Niklaus Wirth

Swiss computer scientist

Niklaus E. Wirth (born February 15, 1934) is a Swiss computer scientist and winner of the 1984 Turing Award. He is best known for designing several programming languages, including Pascal, and for pioneering several classic topics in software engineering.

Software gets slower faster than hardware gets faster.


  • Go To statement considered harmful.
  • In our profession, precision and perfection are not a dispensable luxury, but a simple necessity.
  • Reliable and transparent programs are usually not in the interest of the designer.
  • ... we do not consider it as good engineering practice to consume a resource lavishly just because it happens to be cheap.

Program Development by Stepwise Refinement (1971)Edit

(April 1971). "Program Development by Stepwise Refinement". Communications of the ACM 14 (4): pp. 221-227. Retrieved on 2008-05-22.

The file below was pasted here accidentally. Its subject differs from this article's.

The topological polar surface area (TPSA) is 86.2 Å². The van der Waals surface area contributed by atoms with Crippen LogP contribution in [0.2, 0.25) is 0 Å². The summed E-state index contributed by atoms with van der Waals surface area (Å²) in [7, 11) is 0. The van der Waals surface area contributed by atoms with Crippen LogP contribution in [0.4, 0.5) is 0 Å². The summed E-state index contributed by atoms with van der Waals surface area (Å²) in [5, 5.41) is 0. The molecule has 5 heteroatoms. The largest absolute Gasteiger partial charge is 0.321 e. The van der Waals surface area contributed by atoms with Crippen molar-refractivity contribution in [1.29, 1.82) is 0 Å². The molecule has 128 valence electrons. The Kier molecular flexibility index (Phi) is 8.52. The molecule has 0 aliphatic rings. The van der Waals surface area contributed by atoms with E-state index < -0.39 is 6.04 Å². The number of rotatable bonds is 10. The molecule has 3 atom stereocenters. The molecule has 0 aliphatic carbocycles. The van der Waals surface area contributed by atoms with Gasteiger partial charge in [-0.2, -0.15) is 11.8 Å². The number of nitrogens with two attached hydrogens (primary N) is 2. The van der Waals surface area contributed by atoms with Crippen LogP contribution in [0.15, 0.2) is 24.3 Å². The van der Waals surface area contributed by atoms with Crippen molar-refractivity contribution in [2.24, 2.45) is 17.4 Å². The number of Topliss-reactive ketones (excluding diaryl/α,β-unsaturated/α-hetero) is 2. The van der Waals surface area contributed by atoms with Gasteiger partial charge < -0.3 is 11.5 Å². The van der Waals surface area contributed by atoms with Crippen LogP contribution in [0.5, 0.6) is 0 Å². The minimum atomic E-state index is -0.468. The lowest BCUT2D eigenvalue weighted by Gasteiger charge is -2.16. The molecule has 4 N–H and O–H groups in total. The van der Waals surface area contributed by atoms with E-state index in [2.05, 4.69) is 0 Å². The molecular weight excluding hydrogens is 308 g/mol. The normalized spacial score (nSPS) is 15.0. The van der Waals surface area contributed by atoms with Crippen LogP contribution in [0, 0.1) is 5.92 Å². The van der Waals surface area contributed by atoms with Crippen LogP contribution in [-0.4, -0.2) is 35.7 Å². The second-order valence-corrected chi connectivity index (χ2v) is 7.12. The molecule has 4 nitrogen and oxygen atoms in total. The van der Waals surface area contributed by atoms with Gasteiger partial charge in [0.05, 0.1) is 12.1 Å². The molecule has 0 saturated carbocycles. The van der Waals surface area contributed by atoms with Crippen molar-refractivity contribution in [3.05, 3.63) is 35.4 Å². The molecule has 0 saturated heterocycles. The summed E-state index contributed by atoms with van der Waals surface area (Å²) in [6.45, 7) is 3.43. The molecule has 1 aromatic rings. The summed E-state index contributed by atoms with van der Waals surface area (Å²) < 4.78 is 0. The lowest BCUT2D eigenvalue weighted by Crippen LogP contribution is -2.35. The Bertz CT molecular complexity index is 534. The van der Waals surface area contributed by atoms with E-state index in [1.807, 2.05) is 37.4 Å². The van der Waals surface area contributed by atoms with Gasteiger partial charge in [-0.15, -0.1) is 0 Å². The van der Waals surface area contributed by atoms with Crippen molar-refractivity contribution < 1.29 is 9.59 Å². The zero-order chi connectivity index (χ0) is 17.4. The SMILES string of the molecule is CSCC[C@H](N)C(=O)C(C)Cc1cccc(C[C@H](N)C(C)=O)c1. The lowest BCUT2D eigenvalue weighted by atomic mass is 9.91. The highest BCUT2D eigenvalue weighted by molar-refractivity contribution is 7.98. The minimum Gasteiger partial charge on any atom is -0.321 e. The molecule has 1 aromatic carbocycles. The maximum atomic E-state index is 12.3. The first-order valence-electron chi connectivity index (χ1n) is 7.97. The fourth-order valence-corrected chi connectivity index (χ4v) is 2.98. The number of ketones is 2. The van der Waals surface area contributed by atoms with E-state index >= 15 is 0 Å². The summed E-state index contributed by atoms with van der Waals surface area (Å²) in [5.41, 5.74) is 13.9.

• As a matter of fact, the adaptability of a program to changes in its objectives (often called maintainability) and to changes in its environment (nowadays called portability) can be measured primarily in terms of the degree to which it is neatly structured.
  • But active programming consists of the design of new programs, rather than contemplation of old programs.
  • Clearly, programming courses should teach methods of design and construction, and the selected examples should be such that a gradual development can be nicely demonstrated.
  • During the process of stepwise refinement, a notation which is natural to the problem in hand should be used as long as possible.
  • Experience shows that the success of a programming course critically depends on the choice of these examples.
  • In the practical world of computing, it is rather uncommon that a program, once it performs correctly and satisfactorily, remains unchanged forever.
  • Programming is usually taught by examples.

Quotes about Niklaus WirthEdit

  • Whereas Europeans generally pronounce his name the right way ('Nick-louse Veert'), Americans invariably mangle it into 'Nickel's Worth.' This is to say that Europeans call him by name, but Americans call him by value.

External linksEdit

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